I'm going to die.
Someday, yes, I'm going to die.
I didn't think much about death before Mike died; probably, many of us never do, until or unless we're hit with that horrific reality of losing someone so close to us.
Now, it seems to be constantly on my mind. The trying to make sense of the reality that he is really gone forever...and that someday, I will join him. Because...
We. Are. All. Going. To. Die.
On one of my recent posts one of the comments was about how our ancestors, living in times before modern medicine and the longer life spans we now enjoy, were likely faced with death so much more than we are. I thought of that myself often on my recent trip abroad, visiting places that contained remnants of human habitation so many more hundreds and thousands of years before we have record here in the US.Read more
The past few days since I got home from my trip I've been struggling to readjust to a 10 hour time difference. My sleep has been both in fits and spurts, and long and heavy, and at weird times. But when I woke up this morning after a solid nine hours my first thought was, ok, maybe I'm starting to catch up now, and can get back to normal pretty soon.
Ha! Normal. As if. I can hear you all thinking that, just as immediately as it hit me, what a ridiculous thought that was. What was I thinking? Normal? What the heck is that?
When did I last feel normal, I wondered next? And what was normal? Peace? Comfort? Being used to the way things are, being ok with the way things are? Feeling like the events on any given day were at least reasonably able to be anticipated? I looked it up. The dictionary definition says: conforming to a standard; usual, typical, or expected.Read more
The past two weeks I've been on a trip - a week with my folks in Virginia, and as this posts, I'm finishing up another week in the UK visiting my new guy's family.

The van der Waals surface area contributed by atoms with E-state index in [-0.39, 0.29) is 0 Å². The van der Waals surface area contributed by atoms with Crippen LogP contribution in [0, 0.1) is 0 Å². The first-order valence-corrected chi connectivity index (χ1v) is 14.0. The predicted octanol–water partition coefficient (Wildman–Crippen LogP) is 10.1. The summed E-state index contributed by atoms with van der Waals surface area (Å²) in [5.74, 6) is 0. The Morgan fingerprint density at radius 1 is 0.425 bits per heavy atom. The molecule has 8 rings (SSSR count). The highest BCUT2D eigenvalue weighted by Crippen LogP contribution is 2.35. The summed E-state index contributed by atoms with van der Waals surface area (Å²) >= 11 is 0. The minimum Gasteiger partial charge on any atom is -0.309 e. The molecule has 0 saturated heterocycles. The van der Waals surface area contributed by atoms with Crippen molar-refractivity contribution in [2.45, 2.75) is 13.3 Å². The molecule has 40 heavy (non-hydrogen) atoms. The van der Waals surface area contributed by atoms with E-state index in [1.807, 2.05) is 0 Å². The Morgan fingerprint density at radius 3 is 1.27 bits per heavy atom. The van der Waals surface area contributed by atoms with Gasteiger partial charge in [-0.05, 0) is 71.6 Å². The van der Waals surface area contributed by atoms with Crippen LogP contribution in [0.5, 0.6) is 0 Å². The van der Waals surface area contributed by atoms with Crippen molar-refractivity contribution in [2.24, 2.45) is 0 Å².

I am sad that Mike and I didn't travel more together. We did visit my family in Virginia a few times, and he was mesmerized by the place - the lush vegetation, the history - the fireflies. But honestly, after we moved to Hawaii in 2001 we didn't leave the state very often together. The first few years our business kept us here, and then later, when his work took him back and forth to Oahu, he was just too tired from it all, and missing the Big Island too much, to want to go anywhere else.
I used to ask him, tongue in cheek because I always knew the answer, where he wanted to go for a vacation. He would look at me with that familiar twinkle in his eye, strum another chord on his ukulele, and say: Hawaii.Read more
I said to my stepdaughter yesterday after another conversation about some of the fallout in our lives since her Dad died, wow, we've learned so much about grief. It's not something we asked for, but now we understand things like what to say and what not to say to people in mourning. And we can relate to other people who are experiencing loss, with all those details of a reality without our loved ones.
She was telling me how for many months after he died she would reach for the phone to call him, then after a beat remember he was gone. I think we all have had those moments. A lot of us probably have that shock every morning for a long time. That beat it takes for us to wake up to the new, terrible reality that they are gone. But she said that it had been awhile since she reached for the phone like that. It seemed sad to her, somehow, that her brain had maybe processed the reality of his death on another level and stopped making that mistake. I get that. Because it has been a long time since I woke up with that morning jolt too. And there is a grim finality to that realization.Read more
Gather ye rosebuds while ye may,
Old time is still a-flying;
And this same flower that smiles today
Tomorrow will be dying.